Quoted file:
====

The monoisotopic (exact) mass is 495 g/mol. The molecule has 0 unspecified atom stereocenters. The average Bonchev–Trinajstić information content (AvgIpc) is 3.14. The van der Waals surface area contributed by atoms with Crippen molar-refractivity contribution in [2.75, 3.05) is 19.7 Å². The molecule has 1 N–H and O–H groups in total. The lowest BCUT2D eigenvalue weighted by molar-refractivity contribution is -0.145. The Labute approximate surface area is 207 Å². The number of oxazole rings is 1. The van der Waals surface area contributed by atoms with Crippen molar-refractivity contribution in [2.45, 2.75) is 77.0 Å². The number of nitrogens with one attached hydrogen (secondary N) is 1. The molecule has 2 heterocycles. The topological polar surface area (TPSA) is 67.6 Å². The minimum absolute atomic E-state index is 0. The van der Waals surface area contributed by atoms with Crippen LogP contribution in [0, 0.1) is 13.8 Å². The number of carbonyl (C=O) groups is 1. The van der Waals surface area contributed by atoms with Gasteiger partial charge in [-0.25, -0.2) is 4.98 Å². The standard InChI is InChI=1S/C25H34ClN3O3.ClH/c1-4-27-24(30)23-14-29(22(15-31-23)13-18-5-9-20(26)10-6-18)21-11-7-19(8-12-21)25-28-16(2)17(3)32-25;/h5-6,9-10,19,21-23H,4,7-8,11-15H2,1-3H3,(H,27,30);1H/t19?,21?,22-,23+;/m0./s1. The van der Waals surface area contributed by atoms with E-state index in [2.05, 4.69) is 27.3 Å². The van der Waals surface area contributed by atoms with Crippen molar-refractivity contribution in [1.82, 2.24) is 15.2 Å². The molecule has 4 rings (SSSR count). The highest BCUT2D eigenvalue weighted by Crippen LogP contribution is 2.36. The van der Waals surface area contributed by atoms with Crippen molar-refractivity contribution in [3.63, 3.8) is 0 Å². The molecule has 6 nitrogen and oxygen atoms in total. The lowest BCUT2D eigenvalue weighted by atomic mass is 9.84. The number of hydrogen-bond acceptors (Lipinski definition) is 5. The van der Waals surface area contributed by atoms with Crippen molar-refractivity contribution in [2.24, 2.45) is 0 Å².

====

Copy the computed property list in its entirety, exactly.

The monoisotopic (exact) mass is 495 g/mol. The molecule has 0 unspecified atom stereocenters. The average Bonchev–Trinajstić information content (AvgIpc) is 3.14. The van der Waals surface area contributed by atoms with Crippen molar-refractivity contribution in [2.75, 3.05) is 19.7 Å². The molecule has 1 N–H and O–H groups in total. The lowest BCUT2D eigenvalue weighted by molar-refractivity contribution is -0.145. The Labute approximate surface area is 207 Å². The number of oxazole rings is 1. The van der Waals surface area contributed by atoms with Crippen molar-refractivity contribution in [2.45, 2.75) is 77.0 Å². The number of nitrogens with one attached hydrogen (secondary N) is 1. The molecule has 2 heterocycles. The topological polar surface area (TPSA) is 67.6 Å². The minimum absolute atomic E-state index is 0. The van der Waals surface area contributed by atoms with Crippen LogP contribution in [0, 0.1) is 13.8 Å². The number of carbonyl (C=O) groups is 1. The van der Waals surface area contributed by atoms with Gasteiger partial charge in [-0.25, -0.2) is 4.98 Å². The standard InChI is InChI=1S/C25H34ClN3O3.ClH/c1-4-27-24(30)23-14-29(22(15-31-23)13-18-5-9-20(26)10-6-18)21-11-7-19(8-12-21)25-28-16(2)17(3)32-25;/h5-6,9-10,19,21-23H,4,7-8,11-15H2,1-3H3,(H,27,30);1H/t19?,21?,22-,23+;/m0./s1. The van der Waals surface area contributed by atoms with E-state index in [2.05, 4.69) is 27.3 Å². The van der Waals surface area contributed by atoms with Crippen molar-refractivity contribution in [1.82, 2.24) is 15.2 Å². The molecule has 4 rings (SSSR count). The highest BCUT2D eigenvalue weighted by Crippen LogP contribution is 2.36. The van der Waals surface area contributed by atoms with Crippen molar-refractivity contribution in [3.63, 3.8) is 0 Å². The molecule has 6 nitrogen and oxygen atoms in total. The lowest BCUT2D eigenvalue weighted by atomic mass is 9.84. The number of hydrogen-bond acceptors (Lipinski definition) is 5. The van der Waals surface area contributed by atoms with Crippen molar-refractivity contribution in [2.24, 2.45) is 0 Å².